- China has laid claim to the entire Galwan Valley on the Himalayan border at the center of Sino-Indian dispute
- Satellite images appear to show China bringing in machinery and damming a river at the disputed border
- Indian troops recently built a new 200ft bridge over the river on their side of the Line of Actual Control
- India says 20 soldiers were killed when troops fought with clubs and fists at 14,000 feet in the Himalayas
Emer Scully and Tim Stickings – Daily Mail June 20, 2020
China has laid claim to the entire Galwan Valley on the Himalayan border where Chinese and Indian troops fought in a deadly midnight battle using spiked clubs and rocks just days ago.
The midnight brawl in part of the disputed Ladakh region along the Himalayan frontier was the deadliest in 45 years. Some 63 soldiers are thought to have been killed.
It comes after it was revealed China appears to have sent bulldozers to divert the course of a river near the disputed border where soldiers fought at 14,000 feet on Monday, satellite images suggest.
India blamed China for instigating the fight by developing infrastructure in the valley, which it said was a breach of the agreement regarding the disputed land.
Chinese Foreign Ministry spokesman Zhao Lijian said in a statement that ‘the Galwan Valley is located on the Chinese side of the Line of Actual Control in the west section of the China-India boundary’.
He blamed incursions by Indian troops in the area from early May for a midnight clash on Monday that left 20 Indian soldiers dead. China has not said whether its side suffered any casualties, but reports have suggested the number of casualties could be as high as 43.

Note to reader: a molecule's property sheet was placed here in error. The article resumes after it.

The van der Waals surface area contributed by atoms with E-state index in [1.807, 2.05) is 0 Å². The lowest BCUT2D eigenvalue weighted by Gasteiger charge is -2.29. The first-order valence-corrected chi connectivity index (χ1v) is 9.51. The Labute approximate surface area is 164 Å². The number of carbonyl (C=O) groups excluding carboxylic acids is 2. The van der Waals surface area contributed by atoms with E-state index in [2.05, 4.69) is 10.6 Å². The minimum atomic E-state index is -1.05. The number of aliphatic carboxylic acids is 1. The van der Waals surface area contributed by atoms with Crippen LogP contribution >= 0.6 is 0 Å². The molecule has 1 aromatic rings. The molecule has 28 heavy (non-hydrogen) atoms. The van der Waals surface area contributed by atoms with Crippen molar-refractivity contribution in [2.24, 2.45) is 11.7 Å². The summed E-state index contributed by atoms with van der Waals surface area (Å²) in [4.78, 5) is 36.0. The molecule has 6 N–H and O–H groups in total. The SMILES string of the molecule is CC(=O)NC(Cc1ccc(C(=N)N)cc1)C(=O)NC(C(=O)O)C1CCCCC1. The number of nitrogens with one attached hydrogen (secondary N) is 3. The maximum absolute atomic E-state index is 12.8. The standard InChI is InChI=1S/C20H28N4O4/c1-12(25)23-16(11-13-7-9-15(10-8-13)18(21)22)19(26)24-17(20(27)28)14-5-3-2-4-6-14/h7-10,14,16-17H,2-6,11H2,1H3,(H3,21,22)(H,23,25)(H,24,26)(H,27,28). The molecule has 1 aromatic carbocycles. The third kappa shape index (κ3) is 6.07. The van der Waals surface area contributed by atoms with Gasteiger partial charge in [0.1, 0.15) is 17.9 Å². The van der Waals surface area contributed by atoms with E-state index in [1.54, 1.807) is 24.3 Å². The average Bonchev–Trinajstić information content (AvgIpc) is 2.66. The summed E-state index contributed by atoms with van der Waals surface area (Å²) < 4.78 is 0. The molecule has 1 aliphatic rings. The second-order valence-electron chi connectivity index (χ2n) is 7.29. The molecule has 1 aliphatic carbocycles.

Soldiers brawled with clubs, rocks and their fists in the thin air at 14,000 feet above sea level but no shots were fired, Indian officials have said. The soldiers carry firearms but are not allowed to use them under a previous agreement in the border dispute.
Indian security officials have said the deaths were caused by severe injuries and exposure to sub-freezing temperatures.
The valley falls within a remote stretch of the 2,100-mile Line of Actual Control – the border established following a war between India and China in 1962 that resulted in an uneasy truce.
India’s Ministry of External Affairs spokesman Anurag Srivastava declined to comment on China’s claim to the valley. But Prime Minister Narendra Modi said in a meeting with political opposition leaders on Friday that ‘neither anyone has intruded into our territory, nor took over any post’.
Mr Modi said India was ‘hurt and angry’ about the deaths of its troops. He said India wanted peace and friendship, but had the ‘capability that no one can even dare look towards an inch of our land’.